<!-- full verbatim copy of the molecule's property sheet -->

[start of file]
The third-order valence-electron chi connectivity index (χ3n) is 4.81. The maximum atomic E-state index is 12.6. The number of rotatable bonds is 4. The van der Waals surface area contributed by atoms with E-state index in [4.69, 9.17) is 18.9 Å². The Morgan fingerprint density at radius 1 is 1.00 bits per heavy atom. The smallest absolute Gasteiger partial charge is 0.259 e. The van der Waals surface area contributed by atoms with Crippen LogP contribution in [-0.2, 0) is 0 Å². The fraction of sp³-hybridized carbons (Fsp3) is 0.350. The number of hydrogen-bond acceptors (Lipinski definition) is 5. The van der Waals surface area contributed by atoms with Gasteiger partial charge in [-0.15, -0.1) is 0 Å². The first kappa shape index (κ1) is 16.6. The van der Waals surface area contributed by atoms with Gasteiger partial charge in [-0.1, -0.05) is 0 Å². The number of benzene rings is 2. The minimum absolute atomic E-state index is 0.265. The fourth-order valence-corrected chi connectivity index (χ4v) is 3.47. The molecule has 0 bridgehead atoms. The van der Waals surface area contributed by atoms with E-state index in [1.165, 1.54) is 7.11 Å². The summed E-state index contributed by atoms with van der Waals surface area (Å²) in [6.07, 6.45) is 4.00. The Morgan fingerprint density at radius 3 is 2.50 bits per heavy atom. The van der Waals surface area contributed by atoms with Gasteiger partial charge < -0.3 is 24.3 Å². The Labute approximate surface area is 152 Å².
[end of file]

The third-order valence-electron chi connectivity index (χ3n) is 4.81. The maximum atomic E-state index is 12.6. The number of rotatable bonds is 4. The van der Waals surface area contributed by atoms with E-state index in [4.69, 9.17) is 18.9 Å². The Morgan fingerprint density at radius 1 is 1.00 bits per heavy atom. The smallest absolute Gasteiger partial charge is 0.259 e. The van der Waals surface area contributed by atoms with Crippen LogP contribution in [-0.2, 0) is 0 Å². The fraction of sp³-hybridized carbons (Fsp3) is 0.350. The number of hydrogen-bond acceptors (Lipinski definition) is 5. The van der Waals surface area contributed by atoms with Gasteiger partial charge in [-0.15, -0.1) is 0 Å². The first kappa shape index (κ1) is 16.6. The van der Waals surface area contributed by atoms with Gasteiger partial charge in [-0.1, -0.05) is 0 Å². The number of benzene rings is 2. The minimum absolute atomic E-state index is 0.265. The fourth-order valence-corrected chi connectivity index (χ4v) is 3.47. The molecule has 0 bridgehead atoms. The van der Waals surface area contributed by atoms with E-state index in [1.165, 1.54) is 7.11 Å². The summed E-state index contributed by atoms with van der Waals surface area (Å²) in [6.07, 6.45) is 4.00. The Morgan fingerprint density at radius 3 is 2.50 bits per heavy atom. The van der Waals surface area contributed by atoms with Gasteiger partial charge < -0.3 is 24.3 Å². The Labute approximate surface area is 152 Å².